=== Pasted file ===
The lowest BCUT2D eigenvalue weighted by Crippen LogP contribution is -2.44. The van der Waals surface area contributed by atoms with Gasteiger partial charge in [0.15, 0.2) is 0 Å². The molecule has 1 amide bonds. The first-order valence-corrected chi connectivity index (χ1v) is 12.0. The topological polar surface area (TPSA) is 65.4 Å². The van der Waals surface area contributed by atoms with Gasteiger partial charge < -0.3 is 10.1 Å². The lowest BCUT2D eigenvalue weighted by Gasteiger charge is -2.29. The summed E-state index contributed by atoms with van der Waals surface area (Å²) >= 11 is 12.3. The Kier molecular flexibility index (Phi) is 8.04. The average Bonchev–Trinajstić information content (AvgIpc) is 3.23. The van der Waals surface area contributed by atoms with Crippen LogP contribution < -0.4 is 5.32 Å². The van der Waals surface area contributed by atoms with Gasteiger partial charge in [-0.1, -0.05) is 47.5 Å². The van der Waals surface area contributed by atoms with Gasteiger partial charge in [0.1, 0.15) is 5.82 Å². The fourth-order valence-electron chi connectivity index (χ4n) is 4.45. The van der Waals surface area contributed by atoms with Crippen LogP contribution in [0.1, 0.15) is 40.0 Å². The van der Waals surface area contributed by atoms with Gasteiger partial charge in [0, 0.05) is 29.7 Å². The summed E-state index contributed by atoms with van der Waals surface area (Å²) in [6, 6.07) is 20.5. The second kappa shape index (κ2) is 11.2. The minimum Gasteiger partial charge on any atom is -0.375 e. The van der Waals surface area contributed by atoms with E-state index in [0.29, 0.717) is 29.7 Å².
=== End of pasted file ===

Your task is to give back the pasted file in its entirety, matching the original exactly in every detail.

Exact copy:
The lowest BCUT2D eigenvalue weighted by Crippen LogP contribution is -2.44. The van der Waals surface area contributed by atoms with Gasteiger partial charge in [0.15, 0.2) is 0 Å². The molecule has 1 amide bonds. The first-order valence-corrected chi connectivity index (χ1v) is 12.0. The topological polar surface area (TPSA) is 65.4 Å². The van der Waals surface area contributed by atoms with Gasteiger partial charge < -0.3 is 10.1 Å². The lowest BCUT2D eigenvalue weighted by Gasteiger charge is -2.29. The summed E-state index contributed by atoms with van der Waals surface area (Å²) >= 11 is 12.3. The Kier molecular flexibility index (Phi) is 8.04. The average Bonchev–Trinajstić information content (AvgIpc) is 3.23. The van der Waals surface area contributed by atoms with Crippen LogP contribution < -0.4 is 5.32 Å². The van der Waals surface area contributed by atoms with Gasteiger partial charge in [-0.1, -0.05) is 47.5 Å². The van der Waals surface area contributed by atoms with Gasteiger partial charge in [0.1, 0.15) is 5.82 Å². The fourth-order valence-electron chi connectivity index (χ4n) is 4.45. The van der Waals surface area contributed by atoms with Crippen LogP contribution in [0.1, 0.15) is 40.0 Å². The van der Waals surface area contributed by atoms with Gasteiger partial charge in [0, 0.05) is 29.7 Å². The summed E-state index contributed by atoms with van der Waals surface area (Å²) in [6, 6.07) is 20.5. The second kappa shape index (κ2) is 11.2. The minimum Gasteiger partial charge on any atom is -0.375 e. The van der Waals surface area contributed by atoms with E-state index in [0.29, 0.717) is 29.7 Å².